Hazel McHaffie


Art and mental illness

Friday evening and here I am in the transformed square of the beautiful old Medical School where I so often patrolled in days of yore. The Medical School transformedI’m here to watch The Fantasist by Theatre Témoin. I met the producer, director and principal actor at the symposium on Thursday – another young company who combine art and storytelling around themes questioning contemporary social issues; other artists beating a similar drum to my own. So I simply had to fit this one in. And they very generously gave me a complimentary ticket. What an honour.

Theatre Témoin brought this production to the Fringe last year to excellent reviews, so it’s saying something that they’re back again this year with the same show. Playing to full houses again too. As with Killing Roger, The Fantasist includes puppetry to excellent effect. (It’s been a revelation to me understanding the special role puppets can play in these dramas, and a pleasure to see them employed with such skill.)

I’m on the front row so don’t miss a thing.The stage The basic story? Louise has bipolar disorder. We first meet her tossing and turning in bed, unable to sleep. Her mental anguish is captured by inanimate objects doing crazy things and, though many in the audience reacted with laughter, the build up of atmosphere touched a more raw nerve for me. It’s scary entering the world of the mentally ill, and I’ve long been aware of the fine dividing line between sanity and insanity. I’ve hovered perilously close myself at times!

For Louise, the boundaries between the real and the fanciful grow increasingly blurred, and she becomes entangled in a relationship with a seductive stranger who opens up a world of exhilaration and magic to her. When he’s around she feels alive and ‘good‘. But to the onlooker, the destructive elements of her fantasies are all too evident.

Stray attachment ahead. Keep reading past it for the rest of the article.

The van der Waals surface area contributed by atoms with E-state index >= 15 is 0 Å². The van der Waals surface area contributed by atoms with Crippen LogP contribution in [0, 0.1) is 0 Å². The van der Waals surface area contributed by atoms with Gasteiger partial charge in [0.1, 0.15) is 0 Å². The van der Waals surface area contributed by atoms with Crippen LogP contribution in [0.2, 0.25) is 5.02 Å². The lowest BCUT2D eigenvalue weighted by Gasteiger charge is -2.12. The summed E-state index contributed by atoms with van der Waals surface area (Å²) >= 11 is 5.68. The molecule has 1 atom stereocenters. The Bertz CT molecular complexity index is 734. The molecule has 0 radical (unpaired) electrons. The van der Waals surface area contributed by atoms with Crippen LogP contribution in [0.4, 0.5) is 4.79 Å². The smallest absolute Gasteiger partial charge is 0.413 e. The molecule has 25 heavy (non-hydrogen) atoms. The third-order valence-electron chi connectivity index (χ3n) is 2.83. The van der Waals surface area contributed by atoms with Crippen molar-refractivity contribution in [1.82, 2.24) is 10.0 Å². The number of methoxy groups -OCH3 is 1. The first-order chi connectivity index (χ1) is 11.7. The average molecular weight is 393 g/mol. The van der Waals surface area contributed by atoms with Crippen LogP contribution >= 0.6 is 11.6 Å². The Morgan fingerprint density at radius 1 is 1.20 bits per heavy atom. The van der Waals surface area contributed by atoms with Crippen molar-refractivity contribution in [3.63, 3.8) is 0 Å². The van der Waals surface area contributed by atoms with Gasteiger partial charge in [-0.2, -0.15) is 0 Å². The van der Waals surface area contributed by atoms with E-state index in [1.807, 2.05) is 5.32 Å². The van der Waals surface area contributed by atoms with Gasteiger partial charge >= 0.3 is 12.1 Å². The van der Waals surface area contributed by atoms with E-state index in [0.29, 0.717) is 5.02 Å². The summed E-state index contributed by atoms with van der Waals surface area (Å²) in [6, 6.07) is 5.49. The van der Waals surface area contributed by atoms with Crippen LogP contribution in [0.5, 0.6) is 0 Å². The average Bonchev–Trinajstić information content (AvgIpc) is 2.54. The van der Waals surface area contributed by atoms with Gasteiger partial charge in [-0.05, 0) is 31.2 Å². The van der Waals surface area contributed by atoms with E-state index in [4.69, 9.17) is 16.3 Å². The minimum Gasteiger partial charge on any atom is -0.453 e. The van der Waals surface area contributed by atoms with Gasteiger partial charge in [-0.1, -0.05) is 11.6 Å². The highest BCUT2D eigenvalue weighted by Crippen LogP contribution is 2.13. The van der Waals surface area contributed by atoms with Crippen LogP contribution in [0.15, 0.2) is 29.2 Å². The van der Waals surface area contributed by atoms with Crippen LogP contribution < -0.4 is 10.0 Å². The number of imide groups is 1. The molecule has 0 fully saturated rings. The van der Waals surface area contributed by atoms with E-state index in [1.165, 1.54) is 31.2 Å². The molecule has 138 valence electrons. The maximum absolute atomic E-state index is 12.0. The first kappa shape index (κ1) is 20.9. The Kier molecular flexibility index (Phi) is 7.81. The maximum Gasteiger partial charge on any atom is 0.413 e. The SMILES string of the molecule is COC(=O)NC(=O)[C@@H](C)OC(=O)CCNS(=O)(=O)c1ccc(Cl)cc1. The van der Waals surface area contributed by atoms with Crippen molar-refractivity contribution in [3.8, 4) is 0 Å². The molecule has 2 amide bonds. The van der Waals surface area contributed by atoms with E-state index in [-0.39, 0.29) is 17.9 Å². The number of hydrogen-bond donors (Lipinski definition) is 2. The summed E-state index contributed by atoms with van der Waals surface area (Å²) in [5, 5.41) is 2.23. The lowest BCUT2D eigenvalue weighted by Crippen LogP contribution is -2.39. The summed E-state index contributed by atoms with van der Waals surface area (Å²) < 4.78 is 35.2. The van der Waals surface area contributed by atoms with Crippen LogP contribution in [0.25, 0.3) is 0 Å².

Throughout, the metaphor of speed is used most effectively. The changing rhythm of the thrumming heartbeat. The calm slow empathy of the community psychiatric nurse, Josie, (‘my jovial jailkeeper‘) is a perfect foil to Louise’s manic behaviour and speech. Julia Yevnine – who plays Louise – is herself French and her ability to gabble deliriously in both languages is impressive: a furious game of ping-pong played on an express train. When depression strikes, the pain is palpable, Louise is immobile; Josie, and Louise’s friend, Sophie, speed up.

The endless seesawing of moods, the exhausting demands, the threat to relationships, the constant dread of falling into a dark chasm, the stranglehold the illness exerts, all are captured most effectively. At once mesmerising and impressive. And authentic, because Julia is utterly convincing – helped perhaps by her own firsthand experience of the illness (her mother has it).

I have several friends who have bipolar disorder, and I know the devastation it can wreak on families, so I’m delighted to see this illness portrayed so sympathetically, and to know from review comments that audiences are moved by the messages. This is exactly what we need.

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